Snapper Artichoke Tiny Greens Recipe

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snapper artichoke tiny greensTiny, perfect artichokes appear in the Napa Valley Reserve garden in early spring. We prepare them in the style of barigoule and serve them with red snapper. The scales are removed from the snapper, puffed, and served as a garnish along with wild and cultivated greens.


  • 390 grams | 14 ounces red snapper fillet, scales removed
  • and reserved
  • 800 grams | 2 ¾ cups kosher salt
  • 600 grams | 2 ¾ cups grapeseed oil
  • 200 grams | 7 ounces snapper frames
  • 13 grams | 1 tablespoon ascorbic acid
  • 3 .8 kilograms | 4 quarts water
  • 90 grams | 3.3 ounces baby artichokes
  • 30 grams | 2 tablespoons plus ¾ teaspoon extra virgin
  • olive oil
  • 28 grams | 1 ounce anchovy fillets
  • 80 grams | ¾ cup celery, in 1-inch (2.5-centimeter)
  • pieces
  • 250 grams | 1 ½ cups yellow onion, in 1-inch (2.5-centimeter) pieces
  • 100 grams | 1 cup green garlic, in 1-inch (2.5-centimeter)
  • pieces
  • 3 .8 kilograms | 4 quarts fish fumet
  • kosher salt
  • 800 grams | 1.8 pounds baby artichokes
  • 13 grams | 1 tablespoon ascorbic acid
  • 30 grams | 2 tablespoons extra virgin olive oil
  • 40 grams | ⅓ cup celery, in 1-inch (2.5-centimeter)
  • pieces
  • 125 grams | ¾ cup yellow onion, in quarters
  • 25 grams | ¼ cup green garlic, in halves
  • 4 grams | 1 ¾ teaspoons white peppercorns
  • 1 gram | 1 teaspoon fresh bay leaves
  • 350 grams | 1 ½ cups dry white wine
  • 2 kilograms | about 8 cups water
  • 10 grams | 2 teaspoons Twin Sisters olive oil
  • kosher salt
  • Twin Sisters olive oil
  • Maldon sea salt
  • wild garlic with roots intact
  • tiny fennel with roots intact
  • tiny celery leaves
  • Tuscan kale leaves
  • wild chervil pluches
How to Make It
  1. Put the reserved scales in a container and soak in cold water for 20 minutes. Meanwhile, pour the salt into a container and bury the snapper fillet in it. Place in the refrigerator for 35 minutes. Rinse the snapper under ice-cold running water to remove the excess salt and pat dry on paper towels. Cut the snapper into 4 equal pieces, about 90 grams (3 ounces) each. Store in an airtight container set over ice in the refrigerator until ready to use.
  2. Pour the oil into a small rondeau and heat to 325°F (165°C). Drain the scales and pat them almost, but not completely, dry on paper towels. Add the scales to the hot oil and fry for about 2 minutes. Transfer to paper towels to drain. Line a dehydrator tray with paper towels, spread the fried scales out evenly and dehydrate at 125°F (52°C) for at least 2 hours, until the scales are dry and crispy.
  4. Rinse the snapper frames under cold running water for 2 minutes. Pat dry on paper towels and reserve. In a large bowl or other container, dissolve the ascorbic acid in the water. Working with 1 artichoke at a time, use a paring knife to remove and discard the green leaves by peeling them away from the artichoke, exposing the white leaves underneath. Remove the tips of the white leaves and, using a vegetable peeler, peel away the green skin from the stem. Cut the artichoke in half lengthwise and immediately submerge in the acidulated water. Repeat with the remaining artichokes. Place a stockpot over medium heat, add the olive oil and anchovies, and sweat for about 2 minutes, until fragrant. Remove the artichokes from the acidulated water, and reserve the water. Add the artichokes, celery, onion, and green garlic and sweat for 10 minutes longer, until the vegetables are translucent. Pour in the fumet and bring to a boil. Turn down the heat to a simmer and cook for 1 hour. Meanwhile, prepare an ice bath. When the broth is ready, strain through a very fine cloth filter into a bowl, then nest the bowl in the ice bath to cool the broth. Season with kosher salt.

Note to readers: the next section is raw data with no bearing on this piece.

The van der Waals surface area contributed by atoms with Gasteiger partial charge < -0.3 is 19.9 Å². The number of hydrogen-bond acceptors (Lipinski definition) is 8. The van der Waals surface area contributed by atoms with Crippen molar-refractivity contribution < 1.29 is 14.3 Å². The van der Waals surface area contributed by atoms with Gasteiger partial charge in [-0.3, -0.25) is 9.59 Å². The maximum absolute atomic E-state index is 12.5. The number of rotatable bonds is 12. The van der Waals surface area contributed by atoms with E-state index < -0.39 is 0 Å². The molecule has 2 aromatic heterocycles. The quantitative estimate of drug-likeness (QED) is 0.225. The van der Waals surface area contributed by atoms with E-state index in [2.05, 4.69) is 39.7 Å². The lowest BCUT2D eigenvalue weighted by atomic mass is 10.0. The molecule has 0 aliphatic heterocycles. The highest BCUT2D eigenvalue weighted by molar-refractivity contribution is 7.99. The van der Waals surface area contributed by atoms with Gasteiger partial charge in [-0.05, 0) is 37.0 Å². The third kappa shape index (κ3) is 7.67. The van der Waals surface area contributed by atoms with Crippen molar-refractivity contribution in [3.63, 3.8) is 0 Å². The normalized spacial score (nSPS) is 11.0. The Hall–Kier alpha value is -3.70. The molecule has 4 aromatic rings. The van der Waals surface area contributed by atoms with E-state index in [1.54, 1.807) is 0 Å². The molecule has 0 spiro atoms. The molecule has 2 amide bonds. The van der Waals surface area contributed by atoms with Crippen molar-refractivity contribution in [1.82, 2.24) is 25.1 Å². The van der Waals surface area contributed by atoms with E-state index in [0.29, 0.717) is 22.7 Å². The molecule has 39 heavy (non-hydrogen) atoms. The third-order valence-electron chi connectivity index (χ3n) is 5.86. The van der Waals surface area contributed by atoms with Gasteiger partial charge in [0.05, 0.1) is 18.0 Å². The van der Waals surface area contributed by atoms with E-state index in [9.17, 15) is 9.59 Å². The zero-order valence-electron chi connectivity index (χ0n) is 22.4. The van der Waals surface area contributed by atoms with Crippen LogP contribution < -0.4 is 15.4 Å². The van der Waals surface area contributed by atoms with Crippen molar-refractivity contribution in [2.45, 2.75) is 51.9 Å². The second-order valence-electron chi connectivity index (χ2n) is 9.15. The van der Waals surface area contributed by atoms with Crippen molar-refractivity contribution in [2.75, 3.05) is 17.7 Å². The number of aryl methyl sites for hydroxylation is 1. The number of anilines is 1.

6. Trim the artichokes as you did for the broth, adding them to the same acidulated water. Transfer a small amount of the acidulated water to a separate container. Scoop out 4 artichoke halves from the large container and, using a mandoline, shave them into the small container. Refrigerate the small container of artichokes for later use.
  7. Heat the extra virgin olive oil in a large rondeau over low heat. Add the celery, onion, green garlic, peppercorns, and bay leaves and sweat for about 10 minutes, until the vegetables are translucent. Increase the heat to high, add the artichokes and wine and cook until the wine has reduced by half. Add the water and bring to simmer. Reduce the heat to low and cover the surface with a piece of parchment paper. Cook for 15 minutes, until the artichokes are tender. To check for doneness, cut off a piece of the stem; it should cut easily while still maintaining its shape. Remove from the heat.
  8. Prepare an ice bath. Remove 300 grams (10.5 ounces) of the artichokes from the liquid and transfer to a blender. Strain a small amount of the cooking liquid into a small pitcher. Turn the blender on to low speed to start mixing the artichokes, adding a small amount of the cooking liquid at a time until the artichokes become a smooth puree. Increase the speed to high and mix for 1 minute. Turn down the speed to low and slowly add the Twin Sisters olive oil, being careful not to force the puree out of emulsification. Strain the puree through a chinois into a bowl, then nest the bowl in the ice bath to cool the puree. Season with kosher salt and transfer to a squeeze bottle. Store in the refrigerator until ready to serve.
  9. Remove the remaining artichokes from the cooking liquid, cut each half into 3 wedges, and place in a bowl. Strain the cooking liquid through a very fine cloth filter and combine it with the artichoke wedges. Cover and refrigerate until ready to use.

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